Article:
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Title: Frankie goes to America — The scallies go to NYC
Author: Max Bell
Source: No. 1
Publish date: Dec 8 1984

“If Frankie Goes To Hollywood, America will go to Hell.” That was the view of one correspondent in America’s top rock magazine Rolling Stone.

Max Bell continues his journey into the core of America as the wild boys reach the Big Apple — New York City. Photos by A.J.Barratt.

Wednesday 7 November

So began an odd day indeed, as Holly would say. The Cowboy is back in the White House for another four-year term under the banner ‘Bringing America back’.

Outside Ronnie’s Washington abode, a small group of peace protesters maintain their vigil, handing out car stickers that proclaim “Reagan ‘84 — War ‘85”.

With this cheerful prospect to sustain them the Frankies are driven to the White House for a photo session.

After last night’s debut US concert, the party mood has been replaced by a sense of anti-climax. The next show is five days away and now the band are en route to New York City.

“Beware the Big Apple, it’s full of maggots,” says Paul Rutherford.

Board the internal flight and overhear an airline official tell his mate as the band troop on: “So, Vernon, looks like Hallowe’en ain’t over after all.”

The flight is a nightmare for Paul and Mark O’Toole who share a phobia of aeroplanes. The journey is particularly bumpy and the engines are making the type of noises that convince you the fuselage is just about to drop off.

Paul sits stoically in his seat and listens to Roxy Music tapes on a Walkman at maximum volume while singing in a loud, hysterical, tuneless voice.

Mark paces up and down the corridor muttering “I wanna gerroff now!”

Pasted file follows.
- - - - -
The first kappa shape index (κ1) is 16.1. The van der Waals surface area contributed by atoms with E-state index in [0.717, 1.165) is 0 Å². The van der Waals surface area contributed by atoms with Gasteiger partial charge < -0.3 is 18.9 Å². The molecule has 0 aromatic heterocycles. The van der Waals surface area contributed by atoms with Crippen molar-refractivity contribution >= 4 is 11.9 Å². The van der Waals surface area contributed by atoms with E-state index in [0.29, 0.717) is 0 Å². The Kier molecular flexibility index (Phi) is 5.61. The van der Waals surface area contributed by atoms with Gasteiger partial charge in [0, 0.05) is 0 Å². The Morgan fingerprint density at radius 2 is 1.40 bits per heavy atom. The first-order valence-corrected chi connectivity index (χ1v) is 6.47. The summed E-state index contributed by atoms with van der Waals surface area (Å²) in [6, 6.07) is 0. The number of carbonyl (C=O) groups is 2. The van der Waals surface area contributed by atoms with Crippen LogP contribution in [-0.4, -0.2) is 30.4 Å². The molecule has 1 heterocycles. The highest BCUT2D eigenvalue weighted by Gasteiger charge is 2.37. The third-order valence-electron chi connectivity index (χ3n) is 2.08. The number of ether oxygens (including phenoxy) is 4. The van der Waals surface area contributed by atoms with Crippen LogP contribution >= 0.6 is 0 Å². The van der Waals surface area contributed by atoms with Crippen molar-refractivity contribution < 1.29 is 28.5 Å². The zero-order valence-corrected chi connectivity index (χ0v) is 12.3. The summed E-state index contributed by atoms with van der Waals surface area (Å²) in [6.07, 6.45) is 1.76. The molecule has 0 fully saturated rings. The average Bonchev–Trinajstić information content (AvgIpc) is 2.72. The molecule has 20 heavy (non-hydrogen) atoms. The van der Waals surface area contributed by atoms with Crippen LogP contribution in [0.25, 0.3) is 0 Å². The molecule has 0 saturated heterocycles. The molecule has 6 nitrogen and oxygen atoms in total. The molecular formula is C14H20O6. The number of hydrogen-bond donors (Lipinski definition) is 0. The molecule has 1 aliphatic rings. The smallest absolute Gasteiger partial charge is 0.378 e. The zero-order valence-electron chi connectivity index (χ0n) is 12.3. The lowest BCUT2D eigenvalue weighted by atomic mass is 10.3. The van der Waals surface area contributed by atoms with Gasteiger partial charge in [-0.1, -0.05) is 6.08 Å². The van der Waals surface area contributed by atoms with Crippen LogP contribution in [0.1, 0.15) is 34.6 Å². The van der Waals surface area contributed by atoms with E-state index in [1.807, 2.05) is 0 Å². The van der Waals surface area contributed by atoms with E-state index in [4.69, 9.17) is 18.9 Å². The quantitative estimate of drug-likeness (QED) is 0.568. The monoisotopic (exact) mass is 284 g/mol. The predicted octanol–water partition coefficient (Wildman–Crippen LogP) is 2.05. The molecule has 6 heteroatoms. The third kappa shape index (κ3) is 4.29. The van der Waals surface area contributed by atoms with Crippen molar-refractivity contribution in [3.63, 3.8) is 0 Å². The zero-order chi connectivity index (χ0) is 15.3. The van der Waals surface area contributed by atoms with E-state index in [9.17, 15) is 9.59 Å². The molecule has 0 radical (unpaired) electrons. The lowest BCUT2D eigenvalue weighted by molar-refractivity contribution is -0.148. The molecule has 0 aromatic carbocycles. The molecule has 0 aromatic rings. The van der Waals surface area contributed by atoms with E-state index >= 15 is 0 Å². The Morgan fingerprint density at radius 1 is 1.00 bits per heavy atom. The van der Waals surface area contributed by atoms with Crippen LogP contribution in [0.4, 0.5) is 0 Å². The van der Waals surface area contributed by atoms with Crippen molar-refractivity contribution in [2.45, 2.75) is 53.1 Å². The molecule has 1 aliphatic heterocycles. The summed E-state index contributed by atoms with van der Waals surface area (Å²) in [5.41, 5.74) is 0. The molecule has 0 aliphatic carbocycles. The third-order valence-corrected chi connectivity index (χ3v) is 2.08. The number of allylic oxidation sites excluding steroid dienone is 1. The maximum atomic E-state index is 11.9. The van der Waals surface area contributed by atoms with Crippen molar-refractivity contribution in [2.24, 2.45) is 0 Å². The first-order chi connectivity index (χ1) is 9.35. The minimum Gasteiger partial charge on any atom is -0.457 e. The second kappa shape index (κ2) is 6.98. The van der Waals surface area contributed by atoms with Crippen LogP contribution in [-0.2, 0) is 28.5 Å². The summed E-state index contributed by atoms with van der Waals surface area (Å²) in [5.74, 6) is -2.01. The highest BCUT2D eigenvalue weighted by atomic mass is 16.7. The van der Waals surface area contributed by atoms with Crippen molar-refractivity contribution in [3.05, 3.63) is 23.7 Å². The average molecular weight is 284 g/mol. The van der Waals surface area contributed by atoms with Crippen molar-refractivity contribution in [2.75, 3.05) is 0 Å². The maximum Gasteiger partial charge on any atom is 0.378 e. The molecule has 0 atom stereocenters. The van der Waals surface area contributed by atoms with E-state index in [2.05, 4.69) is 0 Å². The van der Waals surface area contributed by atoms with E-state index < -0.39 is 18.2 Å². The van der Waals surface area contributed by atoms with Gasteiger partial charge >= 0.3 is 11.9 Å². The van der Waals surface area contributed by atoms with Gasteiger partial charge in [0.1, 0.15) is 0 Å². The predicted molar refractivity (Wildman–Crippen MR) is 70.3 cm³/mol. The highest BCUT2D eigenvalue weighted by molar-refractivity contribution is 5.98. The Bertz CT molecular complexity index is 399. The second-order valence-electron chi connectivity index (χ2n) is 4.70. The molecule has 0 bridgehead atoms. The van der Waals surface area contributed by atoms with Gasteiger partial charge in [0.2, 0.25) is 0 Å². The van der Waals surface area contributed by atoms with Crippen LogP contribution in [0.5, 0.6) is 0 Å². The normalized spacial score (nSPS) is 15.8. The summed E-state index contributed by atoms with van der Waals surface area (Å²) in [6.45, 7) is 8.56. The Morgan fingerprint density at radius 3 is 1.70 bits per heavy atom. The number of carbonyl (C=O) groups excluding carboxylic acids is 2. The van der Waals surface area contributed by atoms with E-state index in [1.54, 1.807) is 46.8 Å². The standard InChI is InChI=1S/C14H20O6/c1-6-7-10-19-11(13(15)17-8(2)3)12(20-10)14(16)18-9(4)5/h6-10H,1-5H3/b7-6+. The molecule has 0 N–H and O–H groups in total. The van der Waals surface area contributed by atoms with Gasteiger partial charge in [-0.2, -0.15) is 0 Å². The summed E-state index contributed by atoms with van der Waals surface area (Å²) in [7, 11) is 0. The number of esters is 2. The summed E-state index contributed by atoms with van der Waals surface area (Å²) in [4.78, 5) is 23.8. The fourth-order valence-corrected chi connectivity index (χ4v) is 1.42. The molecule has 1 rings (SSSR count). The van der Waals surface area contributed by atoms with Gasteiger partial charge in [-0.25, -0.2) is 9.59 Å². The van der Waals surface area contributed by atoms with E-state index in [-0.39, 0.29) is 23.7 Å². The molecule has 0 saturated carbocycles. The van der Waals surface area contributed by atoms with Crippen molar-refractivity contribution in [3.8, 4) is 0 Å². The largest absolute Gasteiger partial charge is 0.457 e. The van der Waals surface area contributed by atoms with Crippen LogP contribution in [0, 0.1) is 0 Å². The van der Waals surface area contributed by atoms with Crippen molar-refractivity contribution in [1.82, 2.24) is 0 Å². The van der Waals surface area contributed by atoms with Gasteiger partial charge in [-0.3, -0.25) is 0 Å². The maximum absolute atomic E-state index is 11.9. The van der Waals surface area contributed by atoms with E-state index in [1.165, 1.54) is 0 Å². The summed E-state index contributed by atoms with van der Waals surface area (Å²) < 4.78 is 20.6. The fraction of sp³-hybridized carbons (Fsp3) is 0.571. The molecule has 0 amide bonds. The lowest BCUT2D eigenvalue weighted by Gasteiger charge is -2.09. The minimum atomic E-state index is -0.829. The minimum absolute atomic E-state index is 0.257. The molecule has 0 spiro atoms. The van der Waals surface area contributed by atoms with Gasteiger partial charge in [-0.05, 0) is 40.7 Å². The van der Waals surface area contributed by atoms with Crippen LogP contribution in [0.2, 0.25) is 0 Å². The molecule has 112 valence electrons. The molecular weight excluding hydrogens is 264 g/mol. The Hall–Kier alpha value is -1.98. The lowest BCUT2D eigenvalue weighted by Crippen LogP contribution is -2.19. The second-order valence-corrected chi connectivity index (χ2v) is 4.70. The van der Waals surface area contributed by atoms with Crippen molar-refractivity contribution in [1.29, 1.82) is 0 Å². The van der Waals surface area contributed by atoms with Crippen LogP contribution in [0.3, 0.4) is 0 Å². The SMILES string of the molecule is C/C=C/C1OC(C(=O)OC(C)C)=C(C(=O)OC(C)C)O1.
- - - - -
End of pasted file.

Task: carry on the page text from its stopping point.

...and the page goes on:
Later he reckons: “Paul and me have got this theory we’re going to die in a plane. They terrify me. Even talking about it makes me sweat.

“The only time I’m nearly happy is when they get above the clouds ‘cos then it looks like heaven. I must have about three hundred pictures of clouds taken outta plane windows. Apart from that it’s Lynyrd Skynyrd move over…” (Skynyrd was a rock band who were decimated in a plane crash.)

Arrive in New York but there are no limos or crowds. Find out that ‘Two Tribes’ is 64 in the Billboard Hot 100 and that ‘Pleasuredome’ has ‘shipped’ half a million copies in America, but the lack of fanfares is a reminder that this tour is still a fairly low key, low budget affair.

Everyone seems exhausted except Nasher who goes out for a Japanese meal then returns to the hotel and relieves himself in Mark’s bath.

The highpoint of the day?

Thursday 8 November

Today is rehearsal for NBC’s Saturday Night Live network show, and its coast-to-coast audience of 42 million dedicated viewers.

SNL has a glorious history, having been the launching pad for all the National Lampoon stars from John Belushi to Christopher Guest to Chevy Chase, Bill Murray and Eddie Murphy. It’s a satirical programme, like an American equivalent of Monty Python.

Frankie’s appearance, their live American TV debut, is doubly important now that Frankie’s MTV slot has been put in jeopardy by the Washington incident where Paul and Mark grappled with a camerman on stage.

O’Toole: “They were supposed to film one song and not get on stage. After three numbers this guy was on stage trailing his camera in front of us — on our first American date.

“Paul kneed him and stood in front of the lens and he still didn’t get the message, so I shouted at him that if he wasn’t off in ten seconds he’d get his head kicked in.

“It was a bloody circus.”

Friday 9 November

Trevor Horn arrived on Concorde but kept a low profile all day until the evening when he came down to the hotel bar for an orange juice. He doesn’t drink.

Horn is an amiable owl-like figure who hates giving interviews but lets slip a few interesting observations during the course of conversation.

“My blueprint for making the ‘Pleasuredome’ was The Beatles. Every night after recording I’d go home and the records I listened to most for encouragement or whatever were ‘With The Beatles’ and ‘Beatles For Sale’.

“It’s funny how no one ever complained about George Martin adding cello arrangements or an electric piano to certain Beatles songs.

“The producer’s job is to enhance the band’s ideas as well as to interpret them; only an outsider would think I was interfering.

“People have said I’m a Hitler in the studio, that the album was all my work. That’s complete rubbish. I wouldn’t tell anyone my trade secrets but I honestly felt like getting the press in at one stage and playing them the band’s demos and mixes just so they could see how wrong those criticisms were.

“A lot of the flak I put down to industry or press jealousy of Paul Morley.